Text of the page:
Mitochondrial reacting oxygen species
Living cells (5 × 105) were incubated with 5 μM MitoSOX (Red Mitochondrial Superoxide Indicator; Thermo Fisher, Eugene, OR) in complete medium, for 30 min at 37 °C. Cells were then washed in phosphate-buffered saline (PBS) and immediately analyzed on a cytometer.
Following the same protocol, glutathione (GSH) intracellular content was evaluated by using MCB (Thermo Fisher). Samples were washed twice in ice-cold PBS and immediately acquired by an LRS II cytometer (Becton and Dickinson, San Jose, CA, USA) equipped with a UVB laser.
Quantitative evaluation of proteins
DFs were fixed with 4% paraformaldehyde (Carlo Erba, Milano, Italia) and then permeabilized by 0.5% Triton X-100 (Sigma-Aldrich). After washings, cells were incubated for 1 h at 4 °C with the following antibodies, alone or in combination, at a final concentration of 0.1 mg/ml: MAb to Bcl-2 (Santa Cruz Biotechnology, Inc., CA, USA); MAb anti-APAF-1 (Abcam, Cambridge, UK), PAb anti-BAX (Cell Signaling, New England Biolabs, UK), PAb anti-Bcl-xL (Santa Cruz), and MAb anti-XIAP (Cell Signaling) for 1 h at 4 °C. After washings, cells were incubated for 30 min at 37 °C with an anti-mouse antibody conjugated with Cy5 and/or with an anti-rabbit conjugated with PE (both Abcam). Cell samples were washed twice in PBS and immediately analyzed on a cytometer.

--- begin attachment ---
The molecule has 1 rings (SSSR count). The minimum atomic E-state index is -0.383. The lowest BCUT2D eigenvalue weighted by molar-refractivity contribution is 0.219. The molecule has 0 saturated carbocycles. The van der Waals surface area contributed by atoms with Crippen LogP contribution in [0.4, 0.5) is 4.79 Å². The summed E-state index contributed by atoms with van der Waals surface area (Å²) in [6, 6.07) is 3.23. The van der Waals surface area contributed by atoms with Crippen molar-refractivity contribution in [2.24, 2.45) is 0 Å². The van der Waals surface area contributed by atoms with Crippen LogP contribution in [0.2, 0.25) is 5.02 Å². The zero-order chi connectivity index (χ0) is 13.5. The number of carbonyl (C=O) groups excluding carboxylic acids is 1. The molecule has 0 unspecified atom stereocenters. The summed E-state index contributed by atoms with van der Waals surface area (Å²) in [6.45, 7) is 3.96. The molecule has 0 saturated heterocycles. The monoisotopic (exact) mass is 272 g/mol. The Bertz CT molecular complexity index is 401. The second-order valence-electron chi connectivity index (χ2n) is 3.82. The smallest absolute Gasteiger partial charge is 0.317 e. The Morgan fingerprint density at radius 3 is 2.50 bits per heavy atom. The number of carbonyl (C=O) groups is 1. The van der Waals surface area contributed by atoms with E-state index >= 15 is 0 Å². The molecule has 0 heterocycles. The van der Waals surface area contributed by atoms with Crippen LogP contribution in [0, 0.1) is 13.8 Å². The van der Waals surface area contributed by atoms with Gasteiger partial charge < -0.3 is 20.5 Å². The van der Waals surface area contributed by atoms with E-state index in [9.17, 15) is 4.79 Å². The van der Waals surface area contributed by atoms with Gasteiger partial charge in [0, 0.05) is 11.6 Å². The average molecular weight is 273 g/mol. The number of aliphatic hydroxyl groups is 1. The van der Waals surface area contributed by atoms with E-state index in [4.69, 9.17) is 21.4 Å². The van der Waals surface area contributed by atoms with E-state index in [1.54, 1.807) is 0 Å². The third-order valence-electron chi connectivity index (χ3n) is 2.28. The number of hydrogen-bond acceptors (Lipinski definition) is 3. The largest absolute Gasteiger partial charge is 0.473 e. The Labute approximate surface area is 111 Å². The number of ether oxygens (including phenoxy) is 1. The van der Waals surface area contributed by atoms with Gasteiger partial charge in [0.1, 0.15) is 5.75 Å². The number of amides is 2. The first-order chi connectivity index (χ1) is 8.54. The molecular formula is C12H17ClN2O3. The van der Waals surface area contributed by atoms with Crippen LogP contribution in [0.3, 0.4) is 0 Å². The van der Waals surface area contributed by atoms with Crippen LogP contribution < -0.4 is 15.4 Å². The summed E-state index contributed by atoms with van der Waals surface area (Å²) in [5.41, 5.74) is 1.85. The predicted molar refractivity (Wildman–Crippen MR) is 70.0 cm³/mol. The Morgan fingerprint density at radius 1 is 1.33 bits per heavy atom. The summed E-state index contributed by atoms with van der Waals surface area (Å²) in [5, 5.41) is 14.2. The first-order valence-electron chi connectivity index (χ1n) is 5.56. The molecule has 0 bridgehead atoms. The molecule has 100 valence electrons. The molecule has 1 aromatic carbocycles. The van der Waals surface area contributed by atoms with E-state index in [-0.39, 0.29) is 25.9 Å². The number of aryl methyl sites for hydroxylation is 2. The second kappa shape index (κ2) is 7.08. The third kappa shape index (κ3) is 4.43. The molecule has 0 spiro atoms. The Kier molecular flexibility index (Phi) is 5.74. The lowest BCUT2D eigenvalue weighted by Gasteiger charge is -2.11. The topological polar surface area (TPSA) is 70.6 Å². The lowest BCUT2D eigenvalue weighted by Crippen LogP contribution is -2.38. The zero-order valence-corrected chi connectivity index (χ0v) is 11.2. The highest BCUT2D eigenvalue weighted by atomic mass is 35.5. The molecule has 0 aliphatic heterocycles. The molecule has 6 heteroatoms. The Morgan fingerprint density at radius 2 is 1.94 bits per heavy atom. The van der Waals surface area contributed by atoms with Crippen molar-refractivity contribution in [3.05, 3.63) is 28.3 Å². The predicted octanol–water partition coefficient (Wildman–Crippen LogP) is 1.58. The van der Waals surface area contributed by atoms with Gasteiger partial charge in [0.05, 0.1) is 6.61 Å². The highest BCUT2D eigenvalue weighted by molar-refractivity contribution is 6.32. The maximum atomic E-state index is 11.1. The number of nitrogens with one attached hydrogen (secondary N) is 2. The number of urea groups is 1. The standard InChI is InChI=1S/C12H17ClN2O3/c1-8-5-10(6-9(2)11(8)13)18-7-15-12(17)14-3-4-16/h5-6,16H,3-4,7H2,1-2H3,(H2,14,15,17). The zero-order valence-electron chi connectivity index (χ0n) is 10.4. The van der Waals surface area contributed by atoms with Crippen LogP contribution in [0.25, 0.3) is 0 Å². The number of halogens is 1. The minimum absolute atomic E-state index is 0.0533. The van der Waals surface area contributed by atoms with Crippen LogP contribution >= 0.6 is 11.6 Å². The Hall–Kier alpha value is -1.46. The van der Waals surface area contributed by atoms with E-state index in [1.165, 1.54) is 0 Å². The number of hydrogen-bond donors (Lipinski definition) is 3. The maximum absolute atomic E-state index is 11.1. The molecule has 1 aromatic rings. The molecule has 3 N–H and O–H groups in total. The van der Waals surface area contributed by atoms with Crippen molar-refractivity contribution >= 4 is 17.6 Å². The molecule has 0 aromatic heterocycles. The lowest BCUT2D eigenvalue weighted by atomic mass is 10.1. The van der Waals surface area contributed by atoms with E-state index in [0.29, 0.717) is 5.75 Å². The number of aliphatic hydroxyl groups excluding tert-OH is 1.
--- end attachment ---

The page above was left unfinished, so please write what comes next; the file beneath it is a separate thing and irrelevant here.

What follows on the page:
Data and statistics
For flow cytometry studies, where not otherwise specified, samples were analyzed with a FACScalibur cytometer (BD Biosciences) equipped with a 488 argon laser and with a 635 red diode laser. At least 30,000 events were acquired. Data were recorded and statistically analyzed by a Macintosh computer using CellQuest software (BD Biosciences). The expression level of the analyzed proteins was expressed as median fluorescence. Collected data analysis was carried out by ANOVA two-way testing for repeated samples, using Graph Pad software (Graph Pad, San Diego, CA, USA). All data were verified in at least three independent experiments and are reported as means ± standard deviation (SD). Only values of p < 0.01 were considered as significant.